Review: Lone Bison Heritage fly tying table

Putting Lone Bison's handmade, distinctive tying tables to the test
lone bison fly tying table
Photo: Chris Hunt

I enjoy tying my own flies. That doesn’t mean I’m particularly good at it.

I’ve reached a certain level of acceptable competency with my tying, however — I have a few patterns down pat, and can tie them fairly well and fairly quickly (the latter is important, because I often find myself tying right up to the 11th hour before a fishing trip). That said, anything that can make my tying more efficient is something I’m interested in.

And, for me at least, that usually has to do with simple organization. A spotless tying desk becomes a cluttered mess in mere minutes when I start tying. One minute, I’m tying in bucktail for a Clouser, and the next, I’m trying to remember where I put the scissors, or digging under hackle capes to find the whip finisher. It can be a little maddening, but the mess is but a symptom of my creative mind at work. I tie flies like Nuke Laloosh pitches (among other things). I’m “kind of all over the place.”

Enter the Lone Bison Heritage fly-tying table — my latest attempt at reining in my fur-and-feather disaster. Yes, I’ve used tying tables in the past, with mixed results. But this particular custom table might just be what I need to restore some sanity to my fly-tying sessions, while also helping me keep track of the tools that I’m constantly picking up and putting down. So far — and it’s been a few months — the results are encouraging.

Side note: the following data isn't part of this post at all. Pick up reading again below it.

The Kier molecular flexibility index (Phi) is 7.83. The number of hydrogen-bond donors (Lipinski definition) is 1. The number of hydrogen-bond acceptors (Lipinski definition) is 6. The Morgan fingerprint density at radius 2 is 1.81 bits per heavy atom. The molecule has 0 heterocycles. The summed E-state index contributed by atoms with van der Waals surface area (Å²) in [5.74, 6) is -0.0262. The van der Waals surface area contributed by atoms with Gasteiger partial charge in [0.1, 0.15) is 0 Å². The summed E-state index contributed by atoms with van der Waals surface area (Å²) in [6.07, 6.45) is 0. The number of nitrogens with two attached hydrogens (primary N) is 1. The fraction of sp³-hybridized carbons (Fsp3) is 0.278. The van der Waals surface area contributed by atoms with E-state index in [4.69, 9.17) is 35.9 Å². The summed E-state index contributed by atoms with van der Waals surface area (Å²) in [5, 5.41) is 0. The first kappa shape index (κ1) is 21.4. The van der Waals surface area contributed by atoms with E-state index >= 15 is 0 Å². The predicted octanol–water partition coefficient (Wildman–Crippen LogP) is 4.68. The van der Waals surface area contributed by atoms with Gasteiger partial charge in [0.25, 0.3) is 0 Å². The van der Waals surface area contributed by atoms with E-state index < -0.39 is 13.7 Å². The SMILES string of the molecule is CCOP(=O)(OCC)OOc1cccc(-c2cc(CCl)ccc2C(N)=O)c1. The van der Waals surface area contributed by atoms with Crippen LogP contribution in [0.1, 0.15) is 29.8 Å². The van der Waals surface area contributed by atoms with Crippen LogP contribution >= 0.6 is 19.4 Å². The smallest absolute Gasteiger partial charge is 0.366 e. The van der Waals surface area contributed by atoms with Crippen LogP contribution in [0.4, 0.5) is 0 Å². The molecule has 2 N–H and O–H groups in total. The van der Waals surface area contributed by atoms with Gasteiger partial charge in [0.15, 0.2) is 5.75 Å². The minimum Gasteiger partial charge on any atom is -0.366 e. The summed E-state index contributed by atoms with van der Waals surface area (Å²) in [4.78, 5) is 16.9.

It helps, too, that the table is a handsome addition to my little home office — just putting it atop my desk has likely encouraged me to spend more time at the vise. As I said, I enjoy tying, but I’m also a classic fly-tying procrastinator, often waiting until a day or two before a trip to really dig in. Now, with the Lone Bison tying table on my desk and somewhat organized with essential tools, threads and hooks, I find it a bit easier to commit to a tying session than without it.

But, I’m still experimenting with it, trying to determine how to best use its features to accomplish that elusive efficiency goal.

What works

The Lone Bison Heritage tying table is a thing of beauty. From a purely aesthetic perspective, it really does add some class to my tying desk. Its rich wood is stunning, and the handsome, leather disk embossed with the Lone Bison logo is a beautiful addition. Its ample tool storage helps me keep a neater tying space than I normally would (efficiency, remember?). I also like the way Cris Jackson, the craftsman behind Lone Bison, uses magnetic connections creatively. This allows the tier to remove some features of the table that might get in the way of larger tying projects, or to position certain features of the table to better serve the project.

The tool storage bar situated at the rear of the table — but always within the line of sight for the tier — is very handy, and I think it encourages me to replace tools in the bar, which means I don’t have to go digging under a pile of tying materials to find something simple, like a pair of hackle pliers or a hair stacker. The tool bar located in the front of the table is removable, but when it’s in place, it’s sturdy, thanks to a magnetic connection between the toolbar and the table’s base.